France straddles the roles of reporter and activist; he ably conveys the heady mix of excitement and fury that drove the protests. He does well, also, at making us live through the grinding tedium of the epidemic, which reduced so many social encounters to a litany of discussions of symptoms: as one friend clears his lungs, the next comes out in pustules; as your lover gets hold of some underground treatment and gets out of bed, your colleague’s nerve-endings turn to needles and he can no longer walk. He describes an endless round of financial worries among men who had lost their jobs or who were evicted, all the while trying to buy treatments on the black market. And there’s an awful lot of squabbling, both between high-profile
scientists (the American Robert Gallo and the Frenchman Luc Montagnier, who both claim to have discovered HIV) and between the activists themselves, something that we are treated to in more detail than the book can really bear.
The most important squabble was the one that eventually split ACT UP, but which also shook the research establishment out of its snobbery. Since the late 1980s, the Treatment and Data committee, a sub-set of ACT UP, had been running a sort of “science club.” Reading virtually every paper published on HIV-related research, its members educated themselves in the language and methods of clinical trials. By the time they turned up in jeans and bomber jackets to the research conferences from which they had been disinvited, they could hold their own with any epidemiologist or virologist. They began to do the things that the establishment was failing to do, such as publishing a coherent research agenda for HIV and opportunistic infections. They pointed out that with their help, the torturously slow process of recruiting patients for research could be speeded up, particularly if the scientists took on board the things that were making HIV-positive people stay away from trials: comparing new drugs with placebos instead of the current best treatment, for example, or insisting that people in trials give up prophylaxis that prevented other infections.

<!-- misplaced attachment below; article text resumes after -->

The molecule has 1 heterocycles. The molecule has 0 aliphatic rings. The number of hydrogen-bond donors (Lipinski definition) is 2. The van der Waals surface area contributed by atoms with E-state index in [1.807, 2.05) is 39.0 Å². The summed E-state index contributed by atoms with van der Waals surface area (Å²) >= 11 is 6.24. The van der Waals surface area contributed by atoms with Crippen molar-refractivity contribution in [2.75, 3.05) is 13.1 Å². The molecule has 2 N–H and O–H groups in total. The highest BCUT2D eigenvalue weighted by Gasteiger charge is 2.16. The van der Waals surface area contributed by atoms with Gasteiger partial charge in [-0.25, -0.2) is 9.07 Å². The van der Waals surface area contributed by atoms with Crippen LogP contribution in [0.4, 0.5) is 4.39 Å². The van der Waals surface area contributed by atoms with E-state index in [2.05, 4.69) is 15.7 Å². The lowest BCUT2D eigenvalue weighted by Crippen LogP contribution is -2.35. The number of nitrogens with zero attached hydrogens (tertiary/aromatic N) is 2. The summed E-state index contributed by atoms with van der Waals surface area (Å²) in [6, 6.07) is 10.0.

To the shoutier members of ACT UP, this seemed perilously like consorting with the enemy. And so in 1991 the science club peeled off, renamed itself the Treatment Action Group and got a place at the research table. Its members started wearing ties and working with researchers in both the pharma industry and academia to design studies that were ethical and useful, sometimes using research as a surreptitious way to get the drugs to the people who needed them most. Within four years, in January 1996, two pharmaceutical firms announced they had discovered combinations of drugs that could keep HIV at bay. Virtually all of the ACT UP activists who were still alive when those results were announced were still alive over two decades later—something they never imagined possible when they were being dragged by police from the frontlines of some demonstration or other.